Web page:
The first thing to understand about the toughness of cheetah mamas is that they are effectively single mothers. Cheetah daddies eff right the hell off after knocking up the mommies and are never seen again. They don’t have to wait long for company, however.

Gestation for cheetahs is a speedy three months. An average of three to five cubs plop out of mama and immediately become dead weight. She’ll literally drag and carry them from place to place for six weeks before the little freeloaders start walking there themselves.

Throw a capital F on freeloaders, too. It will be no sooner than six months before the little ones will start scoring their own small kills. Mama’s more… special cubs can take up to fifteen months to figure this whole killing thing out!

And providing for that many hungry mouths is no mean feat. Mother cheetah accelerates up to between 40 and 60 mph to capture the next family meal. The act is extremely draining, and can leave mommy dearest panting for up to an hour before she recovers enough to enjoy her meal.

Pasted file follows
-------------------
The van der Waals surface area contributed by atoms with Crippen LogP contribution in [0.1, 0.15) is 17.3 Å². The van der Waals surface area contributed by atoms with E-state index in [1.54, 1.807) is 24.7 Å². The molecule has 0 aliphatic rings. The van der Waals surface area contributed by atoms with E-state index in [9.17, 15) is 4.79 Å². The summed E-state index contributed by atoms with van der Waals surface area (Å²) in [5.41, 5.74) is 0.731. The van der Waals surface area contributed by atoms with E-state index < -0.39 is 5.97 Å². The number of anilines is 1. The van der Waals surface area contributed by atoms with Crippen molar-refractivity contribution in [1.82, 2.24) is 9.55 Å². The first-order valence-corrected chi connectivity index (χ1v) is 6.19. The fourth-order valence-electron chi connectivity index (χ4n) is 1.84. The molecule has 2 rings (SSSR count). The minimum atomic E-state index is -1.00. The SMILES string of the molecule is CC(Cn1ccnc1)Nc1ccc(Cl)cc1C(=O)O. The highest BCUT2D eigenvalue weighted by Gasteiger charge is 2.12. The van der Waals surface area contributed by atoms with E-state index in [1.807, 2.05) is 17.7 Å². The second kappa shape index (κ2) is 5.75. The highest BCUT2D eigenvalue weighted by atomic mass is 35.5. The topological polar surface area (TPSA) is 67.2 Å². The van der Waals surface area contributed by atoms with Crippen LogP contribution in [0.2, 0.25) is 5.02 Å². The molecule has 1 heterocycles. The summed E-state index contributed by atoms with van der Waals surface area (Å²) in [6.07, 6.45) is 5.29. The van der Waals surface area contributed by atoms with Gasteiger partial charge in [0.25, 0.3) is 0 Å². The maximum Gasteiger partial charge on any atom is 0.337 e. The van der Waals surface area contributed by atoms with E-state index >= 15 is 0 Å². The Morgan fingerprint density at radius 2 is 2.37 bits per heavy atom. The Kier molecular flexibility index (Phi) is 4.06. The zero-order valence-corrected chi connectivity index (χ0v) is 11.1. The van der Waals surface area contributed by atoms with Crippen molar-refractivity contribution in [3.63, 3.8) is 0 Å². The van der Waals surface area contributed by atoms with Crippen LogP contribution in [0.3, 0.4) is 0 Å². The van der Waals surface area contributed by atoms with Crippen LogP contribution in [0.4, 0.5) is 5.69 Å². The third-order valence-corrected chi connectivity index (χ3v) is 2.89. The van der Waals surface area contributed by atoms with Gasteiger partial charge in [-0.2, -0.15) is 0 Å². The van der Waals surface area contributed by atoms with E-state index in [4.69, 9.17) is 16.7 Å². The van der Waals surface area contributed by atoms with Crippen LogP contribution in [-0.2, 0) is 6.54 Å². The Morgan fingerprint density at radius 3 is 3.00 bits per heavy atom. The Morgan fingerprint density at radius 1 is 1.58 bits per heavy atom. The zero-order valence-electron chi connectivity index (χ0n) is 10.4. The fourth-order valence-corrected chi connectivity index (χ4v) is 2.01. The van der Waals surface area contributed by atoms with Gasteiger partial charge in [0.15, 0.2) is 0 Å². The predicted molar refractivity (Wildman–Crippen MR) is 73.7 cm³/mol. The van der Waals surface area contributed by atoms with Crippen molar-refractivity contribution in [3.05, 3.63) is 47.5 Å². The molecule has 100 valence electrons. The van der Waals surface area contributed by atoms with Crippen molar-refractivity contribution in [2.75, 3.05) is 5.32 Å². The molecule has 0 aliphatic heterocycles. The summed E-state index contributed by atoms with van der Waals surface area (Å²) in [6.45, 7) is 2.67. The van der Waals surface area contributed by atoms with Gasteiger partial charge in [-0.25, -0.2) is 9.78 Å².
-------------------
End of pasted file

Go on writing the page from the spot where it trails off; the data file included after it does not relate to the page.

Even then, she might not get to enjoy the fruits of her labor. Larger predators such as lions and especially hyenas may attempt to steal the kill, or even injure or kill one or more of her cubs. The mother cheetah will almost invariably allow the kill to be stolen in exchange for the safety of her and her cubs.

This grueling schedule continues for the mama for an average of thirteen to thirty months. The boys of the family, much like human boys, will wander off to form their own groups and find some fine booty to plunder. The girls will sometimes linger with mama, but eventually drift away as well.

Unlike human boys and girls, they stay away, abandoning the mama cheetah forever. All that work and mother cheetah is left to her own devices. She may eventually be rolled into another group only to be impregnated and left alone once again.

Now if you ask me, that’s one tough mother.

Happy Mother’s Day!